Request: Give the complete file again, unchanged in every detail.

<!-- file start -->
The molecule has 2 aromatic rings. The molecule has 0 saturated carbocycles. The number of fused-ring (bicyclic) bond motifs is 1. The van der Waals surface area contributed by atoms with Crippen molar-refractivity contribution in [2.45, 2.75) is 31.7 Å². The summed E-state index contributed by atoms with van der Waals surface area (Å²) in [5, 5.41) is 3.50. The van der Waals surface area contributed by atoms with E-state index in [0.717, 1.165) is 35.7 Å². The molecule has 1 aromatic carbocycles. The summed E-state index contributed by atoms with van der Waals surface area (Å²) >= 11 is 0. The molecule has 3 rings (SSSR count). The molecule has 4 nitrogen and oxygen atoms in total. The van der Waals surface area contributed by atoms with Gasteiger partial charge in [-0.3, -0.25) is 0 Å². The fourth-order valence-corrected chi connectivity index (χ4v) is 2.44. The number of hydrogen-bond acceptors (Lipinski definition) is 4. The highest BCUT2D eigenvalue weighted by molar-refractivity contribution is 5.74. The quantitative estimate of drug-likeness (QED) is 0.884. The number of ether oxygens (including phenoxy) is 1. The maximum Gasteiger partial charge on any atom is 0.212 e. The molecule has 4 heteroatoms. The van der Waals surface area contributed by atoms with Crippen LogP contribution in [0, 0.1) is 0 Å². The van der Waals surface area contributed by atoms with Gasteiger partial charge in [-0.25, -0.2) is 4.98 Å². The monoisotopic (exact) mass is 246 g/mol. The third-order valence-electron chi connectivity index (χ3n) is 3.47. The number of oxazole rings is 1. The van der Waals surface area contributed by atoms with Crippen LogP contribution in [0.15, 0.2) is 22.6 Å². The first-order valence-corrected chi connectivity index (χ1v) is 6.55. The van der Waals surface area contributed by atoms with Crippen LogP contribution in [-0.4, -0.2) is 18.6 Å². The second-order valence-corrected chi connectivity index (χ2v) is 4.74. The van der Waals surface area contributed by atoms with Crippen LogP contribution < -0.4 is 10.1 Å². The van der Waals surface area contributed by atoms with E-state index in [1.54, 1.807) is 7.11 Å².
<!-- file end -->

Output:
The molecule has 2 aromatic rings. The molecule has 0 saturated carbocycles. The number of fused-ring (bicyclic) bond motifs is 1. The van der Waals surface area contributed by atoms with Crippen molar-refractivity contribution in [2.45, 2.75) is 31.7 Å². The summed E-state index contributed by atoms with van der Waals surface area (Å²) in [5, 5.41) is 3.50. The van der Waals surface area contributed by atoms with E-state index in [0.717, 1.165) is 35.7 Å². The molecule has 1 aromatic carbocycles. The summed E-state index contributed by atoms with van der Waals surface area (Å²) >= 11 is 0. The molecule has 3 rings (SSSR count). The molecule has 4 nitrogen and oxygen atoms in total. The van der Waals surface area contributed by atoms with Gasteiger partial charge in [-0.3, -0.25) is 0 Å². The fourth-order valence-corrected chi connectivity index (χ4v) is 2.44. The number of hydrogen-bond acceptors (Lipinski definition) is 4. The highest BCUT2D eigenvalue weighted by molar-refractivity contribution is 5.74. The quantitative estimate of drug-likeness (QED) is 0.884. The number of ether oxygens (including phenoxy) is 1. The maximum Gasteiger partial charge on any atom is 0.212 e. The molecule has 4 heteroatoms. The van der Waals surface area contributed by atoms with Crippen LogP contribution in [0, 0.1) is 0 Å². The van der Waals surface area contributed by atoms with Gasteiger partial charge in [-0.25, -0.2) is 4.98 Å². The monoisotopic (exact) mass is 246 g/mol. The third-order valence-electron chi connectivity index (χ3n) is 3.47. The number of oxazole rings is 1. The van der Waals surface area contributed by atoms with Crippen LogP contribution in [0.15, 0.2) is 22.6 Å². The first-order valence-corrected chi connectivity index (χ1v) is 6.55. The van der Waals surface area contributed by atoms with Crippen LogP contribution in [-0.4, -0.2) is 18.6 Å². The second-order valence-corrected chi connectivity index (χ2v) is 4.74. The van der Waals surface area contributed by atoms with Crippen LogP contribution < -0.4 is 10.1 Å². The van der Waals surface area contributed by atoms with E-state index in [1.54, 1.807) is 7.11 Å².